To the marketing department of Companies in Technology:
Two things came across my desk this week to inspire this post. The first was a study to help “develop a share CIO/TMT understanding” and the other was this blog post.
First off, there's a fundamental flaw in how you market computers to decision makers. You make it seem so easy to install networks and computers and technology in your message to decision makers and quite honestly, it's not, nor should it be.
The study that I refer to above says “the CIO must consistently work to provide the TMT with realistic expectations of the capabilities of IS. If the CIO allows the TMT to understand how IS can realistically be used within their firm to meet specific objectives, the CIO and TMT will be better able to reach a mutual understanding regarding the role IS will play within their organization.”
Let's translate for the SBS world, shall we?
The consultant must constantly fight against marketing materials that indicate that installing and migrating to a new system is so easy that all it takes is putting a cdrom in a drive and following clicks. The consultant must try, as best as possible, to manage the expectations of the customer that have been improperly set by brochures and information that state that the network installation is so easy, will only take minutes, computers are a piece of cake, and 2 year olds can handle this.
Gordonian was blindsided by the expectations that you gave his customer that upgrading was easy. Even on those “15 minute” preloaded machines, you do realize that it took me way longer than 15 minutes to find all the tweaks in Trend I needed to do, to add patches, to adjust some group policies. Now granted, I was slowed down a bit by capturing what I did and blogging about it, but still, the process I've done took longer than you, the marketing department, has set as expectations.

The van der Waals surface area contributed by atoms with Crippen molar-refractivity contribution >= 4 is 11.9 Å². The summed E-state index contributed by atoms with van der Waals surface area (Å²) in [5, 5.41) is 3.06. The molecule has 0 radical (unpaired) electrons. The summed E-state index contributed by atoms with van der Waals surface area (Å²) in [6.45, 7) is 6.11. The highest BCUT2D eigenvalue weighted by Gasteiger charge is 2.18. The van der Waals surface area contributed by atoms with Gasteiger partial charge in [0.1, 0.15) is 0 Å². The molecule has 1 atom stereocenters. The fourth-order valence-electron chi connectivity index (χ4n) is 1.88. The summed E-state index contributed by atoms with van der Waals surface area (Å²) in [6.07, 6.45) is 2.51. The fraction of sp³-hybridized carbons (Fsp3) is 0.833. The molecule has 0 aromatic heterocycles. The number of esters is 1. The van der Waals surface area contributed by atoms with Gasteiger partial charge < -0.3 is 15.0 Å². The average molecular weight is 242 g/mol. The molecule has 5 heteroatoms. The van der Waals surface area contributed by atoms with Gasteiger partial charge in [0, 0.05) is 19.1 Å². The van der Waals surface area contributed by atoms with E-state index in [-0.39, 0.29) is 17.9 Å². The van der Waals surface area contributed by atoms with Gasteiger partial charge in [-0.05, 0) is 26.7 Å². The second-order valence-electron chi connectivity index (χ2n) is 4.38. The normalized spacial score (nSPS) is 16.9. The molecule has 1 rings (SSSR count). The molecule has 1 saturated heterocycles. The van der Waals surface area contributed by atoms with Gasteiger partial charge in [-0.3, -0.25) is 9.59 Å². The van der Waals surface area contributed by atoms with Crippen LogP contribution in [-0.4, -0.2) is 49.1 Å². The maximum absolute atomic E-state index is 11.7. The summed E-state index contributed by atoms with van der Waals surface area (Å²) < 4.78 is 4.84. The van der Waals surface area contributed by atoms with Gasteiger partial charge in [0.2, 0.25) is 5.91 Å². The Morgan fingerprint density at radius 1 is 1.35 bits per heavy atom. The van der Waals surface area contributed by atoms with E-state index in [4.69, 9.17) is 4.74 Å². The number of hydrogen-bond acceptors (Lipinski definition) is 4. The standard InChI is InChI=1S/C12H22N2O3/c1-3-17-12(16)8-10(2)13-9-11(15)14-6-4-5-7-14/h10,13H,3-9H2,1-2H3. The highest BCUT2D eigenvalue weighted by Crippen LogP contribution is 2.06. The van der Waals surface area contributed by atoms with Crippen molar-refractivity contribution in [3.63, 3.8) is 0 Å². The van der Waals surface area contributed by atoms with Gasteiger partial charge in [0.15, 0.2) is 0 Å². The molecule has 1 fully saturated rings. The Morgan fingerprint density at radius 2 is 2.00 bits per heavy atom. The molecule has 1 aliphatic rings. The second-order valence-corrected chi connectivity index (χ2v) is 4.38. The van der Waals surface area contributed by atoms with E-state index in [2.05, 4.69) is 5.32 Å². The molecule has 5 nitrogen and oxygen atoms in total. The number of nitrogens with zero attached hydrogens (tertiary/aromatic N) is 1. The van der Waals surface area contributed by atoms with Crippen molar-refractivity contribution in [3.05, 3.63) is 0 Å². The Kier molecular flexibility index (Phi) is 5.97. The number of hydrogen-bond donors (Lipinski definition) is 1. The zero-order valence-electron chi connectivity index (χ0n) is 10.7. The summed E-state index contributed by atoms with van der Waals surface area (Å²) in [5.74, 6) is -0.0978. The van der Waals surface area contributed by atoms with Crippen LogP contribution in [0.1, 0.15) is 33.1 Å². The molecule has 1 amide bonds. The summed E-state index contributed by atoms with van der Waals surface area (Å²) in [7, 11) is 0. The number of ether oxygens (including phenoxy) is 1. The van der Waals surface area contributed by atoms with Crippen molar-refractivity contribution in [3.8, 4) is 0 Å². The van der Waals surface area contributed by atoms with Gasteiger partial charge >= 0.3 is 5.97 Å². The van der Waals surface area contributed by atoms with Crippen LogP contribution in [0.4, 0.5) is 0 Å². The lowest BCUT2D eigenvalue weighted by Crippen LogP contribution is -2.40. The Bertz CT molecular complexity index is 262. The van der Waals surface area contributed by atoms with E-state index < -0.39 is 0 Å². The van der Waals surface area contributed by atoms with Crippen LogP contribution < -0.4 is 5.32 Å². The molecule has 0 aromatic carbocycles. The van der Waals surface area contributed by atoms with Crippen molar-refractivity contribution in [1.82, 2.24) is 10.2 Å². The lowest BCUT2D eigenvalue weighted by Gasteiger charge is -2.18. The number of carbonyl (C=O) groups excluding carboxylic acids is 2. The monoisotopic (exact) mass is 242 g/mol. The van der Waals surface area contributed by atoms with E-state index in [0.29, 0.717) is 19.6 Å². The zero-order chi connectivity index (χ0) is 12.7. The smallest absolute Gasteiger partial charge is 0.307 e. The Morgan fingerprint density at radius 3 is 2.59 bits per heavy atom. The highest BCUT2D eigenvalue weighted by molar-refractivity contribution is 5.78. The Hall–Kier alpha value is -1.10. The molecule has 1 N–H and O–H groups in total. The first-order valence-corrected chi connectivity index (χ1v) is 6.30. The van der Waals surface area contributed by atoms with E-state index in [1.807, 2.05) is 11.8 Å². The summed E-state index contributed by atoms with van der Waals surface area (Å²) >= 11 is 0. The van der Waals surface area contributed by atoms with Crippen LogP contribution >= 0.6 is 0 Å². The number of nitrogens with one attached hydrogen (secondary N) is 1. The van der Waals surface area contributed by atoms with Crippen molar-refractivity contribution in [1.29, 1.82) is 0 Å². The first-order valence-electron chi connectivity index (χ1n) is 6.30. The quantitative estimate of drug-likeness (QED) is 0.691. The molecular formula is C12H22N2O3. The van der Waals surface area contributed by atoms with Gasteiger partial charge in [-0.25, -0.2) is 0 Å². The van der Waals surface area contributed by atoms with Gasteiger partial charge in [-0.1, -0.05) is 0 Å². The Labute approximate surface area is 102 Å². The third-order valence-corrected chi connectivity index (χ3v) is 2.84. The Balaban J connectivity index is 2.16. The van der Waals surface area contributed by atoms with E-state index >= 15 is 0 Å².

Yes, I'm sorry to call you guys the “dark side”. I know you don't mean to. It's hard to run a business that needs to “cheerlead” out new products at the same time you properly set expectations.
But understand, that to set up a network, securely, safely takes time. Computers aren't easy. There's a reason that the geek squad division of Best Buy is making a name for itself or that geeks are going home at Thanksgiving fixing computers.. [thanks to Anne for that blog link]
Have you seen the other message that marketing puts out? It's an ad by Cisco advertising their Network protection feature. You've seen it, Dad is at the office and there's a massive worm attack underway and they can't figure out how it got in and then “Sally” skips by and tells Dad “Oh, I just downloaded a game on your computer, Daddy!”.
Well folks, first and foremost, there's a flaw in that commercial. First, “Daddy” should never allow kids on corporate assets and this should be a written policy that technology isn't needed for. Secondly, “Daddy” shouldn't have the rights to download everything and anything on his computer. He should be protected from himself. Jeff Middleton wrote a section of Harry Brelsford's next book on the concept of “least privilege”, but honestly that's not an easy thing to do. Security takes time.
“We” need to change our view. We need to change the idea that all of the packets on the inside of our networks are good packets. That we can trust explicitly all traffic that is on the inside of our networks. That we don't need outbound filtering because only “good stuff” can be traveling outside, right? That workstations are protected enough as long as there's a firewall on the outside. Steve Riley talked about this at Tech Ed this year and it was captured on some of the blogs and articles around that time [and for the record XP sp2 is out Windows 2003 sp1 is still in beta].
But let's start first by changing... managing...the expectations of the decision makers. Putting in network infrastruture isn't easy. It's hard work. And quite honestly even if it WAS possible to install a network in 15 minutes.... it wouldn't be secure. You can't get fast and secure at the same time. Decisions are involved here and the word alone implies thought, consideration, review... certainly longer than 15 minutes anyway.
So to all those folks that market.. make sure your message is clear and truthful. Security is a process, it takes time. Help the consultant manage those expectations by managing the message from the get-go.
To all those customers out there ....hire competent folks that make the right decisions. Understand that they are making decisions in your best interests and don't rush them.
To you consultants ....communicate to your customer of your process and why this isn't a 15 minute thing.
Let's all manage those expectations, shall we?